By Milissa Stone, SNAPP Board member, Grand Junction, Colorado
You can bet on the three Es during our SNAPP National Meeting: education, experience and engagement. It provides members terrific opportunities to take part in CE and practice management education to help you improve patient care and grow your business; gain experience from industry leaders on new products, equipment and services; and engage with other SNAPP members and Pearle professionals. This year, the meeting will be held during Vision Expo West, Sept. 18-20.
Content at a SNAPP meeting is always important; the Board ensures that we bring in top speakers with great content. But those sessions are supplemented and complemented by the chance to talk with other SNAPP LOs. It’s a unique setting in which you can share and learn business knowledge from people who understand your business like no one else does. It’s also a chance to reconnect with SNAPP professionals from around the country with whom we connect one or two times per year.
When I attend SNAPP meetings, I aim to gather as many new ideas as possible. I talk with LOs from stores that are larger than mine so that I have a sense of the kinds of procedures I might want to introduce as I grow. My pickup from the March meeting in New Orleans, Louisiana, was to consider adding technicians. I asked many others how using techs with their doctors has helped improve the flow of the day.
I also make it a point to connect with newer LOs because SNAPP is such a collegial group. SNAPP members have been so generous to me over the years with their business advice and time, and I’m happy to help shorten the learning curve for others.
At SNAPP meetings, I’m in charge of the Meet Your Fellow Operator Hour. Those of you who have been before know that these events are aimed to get attendees to mix it up with people they don’t already know. It’s an organized and comfortable way of mingling with other attendees. It’s just one of the many ways that SNAPP meetings are more than the sum of their parts. They’re a true experience.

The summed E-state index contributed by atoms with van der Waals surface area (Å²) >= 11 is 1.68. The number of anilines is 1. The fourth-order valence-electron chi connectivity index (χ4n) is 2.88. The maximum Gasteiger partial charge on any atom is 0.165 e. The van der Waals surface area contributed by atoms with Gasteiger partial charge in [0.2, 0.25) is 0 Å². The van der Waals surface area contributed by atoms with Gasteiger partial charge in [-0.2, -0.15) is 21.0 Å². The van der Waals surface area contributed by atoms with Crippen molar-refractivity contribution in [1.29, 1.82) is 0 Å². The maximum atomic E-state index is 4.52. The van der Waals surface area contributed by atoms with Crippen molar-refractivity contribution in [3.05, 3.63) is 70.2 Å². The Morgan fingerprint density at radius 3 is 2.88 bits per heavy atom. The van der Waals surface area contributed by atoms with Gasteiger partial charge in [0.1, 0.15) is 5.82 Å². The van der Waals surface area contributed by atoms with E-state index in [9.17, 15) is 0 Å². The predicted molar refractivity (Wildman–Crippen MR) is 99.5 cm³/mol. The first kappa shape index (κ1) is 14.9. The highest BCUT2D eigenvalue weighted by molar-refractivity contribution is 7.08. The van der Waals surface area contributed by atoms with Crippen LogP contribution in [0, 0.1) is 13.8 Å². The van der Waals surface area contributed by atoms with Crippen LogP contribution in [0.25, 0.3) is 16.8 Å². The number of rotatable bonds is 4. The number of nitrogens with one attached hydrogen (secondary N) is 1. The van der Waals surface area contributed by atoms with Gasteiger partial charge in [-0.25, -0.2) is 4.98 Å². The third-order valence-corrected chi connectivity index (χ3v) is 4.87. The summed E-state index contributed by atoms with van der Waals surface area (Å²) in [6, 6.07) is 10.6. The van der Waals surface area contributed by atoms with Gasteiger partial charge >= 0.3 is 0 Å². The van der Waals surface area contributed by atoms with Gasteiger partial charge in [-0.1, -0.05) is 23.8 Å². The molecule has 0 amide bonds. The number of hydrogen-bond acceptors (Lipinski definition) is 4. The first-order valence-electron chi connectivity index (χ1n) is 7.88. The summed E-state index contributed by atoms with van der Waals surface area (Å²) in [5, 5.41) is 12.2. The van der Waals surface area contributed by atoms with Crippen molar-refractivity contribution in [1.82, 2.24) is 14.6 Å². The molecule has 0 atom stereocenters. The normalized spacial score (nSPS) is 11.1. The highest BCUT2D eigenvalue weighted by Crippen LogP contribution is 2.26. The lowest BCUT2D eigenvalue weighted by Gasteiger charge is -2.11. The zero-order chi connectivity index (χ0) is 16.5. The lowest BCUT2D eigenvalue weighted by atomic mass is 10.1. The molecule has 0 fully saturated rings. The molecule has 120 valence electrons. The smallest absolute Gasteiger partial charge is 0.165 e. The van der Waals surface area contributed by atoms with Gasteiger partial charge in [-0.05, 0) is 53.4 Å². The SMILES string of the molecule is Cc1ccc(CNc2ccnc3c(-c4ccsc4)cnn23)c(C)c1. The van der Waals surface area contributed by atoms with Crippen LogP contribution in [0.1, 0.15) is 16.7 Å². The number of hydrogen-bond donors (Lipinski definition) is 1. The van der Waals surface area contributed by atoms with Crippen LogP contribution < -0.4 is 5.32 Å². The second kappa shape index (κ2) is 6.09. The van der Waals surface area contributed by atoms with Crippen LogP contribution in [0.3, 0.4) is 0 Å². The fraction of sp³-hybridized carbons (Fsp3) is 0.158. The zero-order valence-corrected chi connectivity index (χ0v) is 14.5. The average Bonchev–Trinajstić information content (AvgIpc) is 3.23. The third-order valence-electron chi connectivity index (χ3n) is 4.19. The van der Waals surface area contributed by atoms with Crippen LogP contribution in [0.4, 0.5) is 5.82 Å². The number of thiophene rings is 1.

Register now on our redesigned website. There are many great features there—see story below—but look first for the orange Register button on the top right of the page. Room registration information pops up after users complete the registration process. Also visit snappgroup.org/las-vegas-2019/ regularly for meeting and program updates.
See you there.
Website Redesign Puts SNAPP Information at Your Fingertips
Visit the redesigned SNAPP website for easier navigation, a more appealing layout and more information about SNAPP.
Learn about SNAPP by visiting the About Us page; you can meet the board members here.
The website will also provide regular updates to the SNAPP National Meeting to be held Sept. 18-20, 2019, in Las Vegas. You can register for the meeting and hotels on the site, too.
ABB OPTICAL GROUP is offering the second webinar in it Building and Growing Your Specialty Contact Lens Practice series. On Thursday, June 13, from 9-10 p.m. EST. Thomas Quinn, OD, MA, FAAO, will speak will present Getting the Most out of Presbyopic Contact Lens Options. Register here. Recordings of delivered webinars in the series are available for viewing at the same website.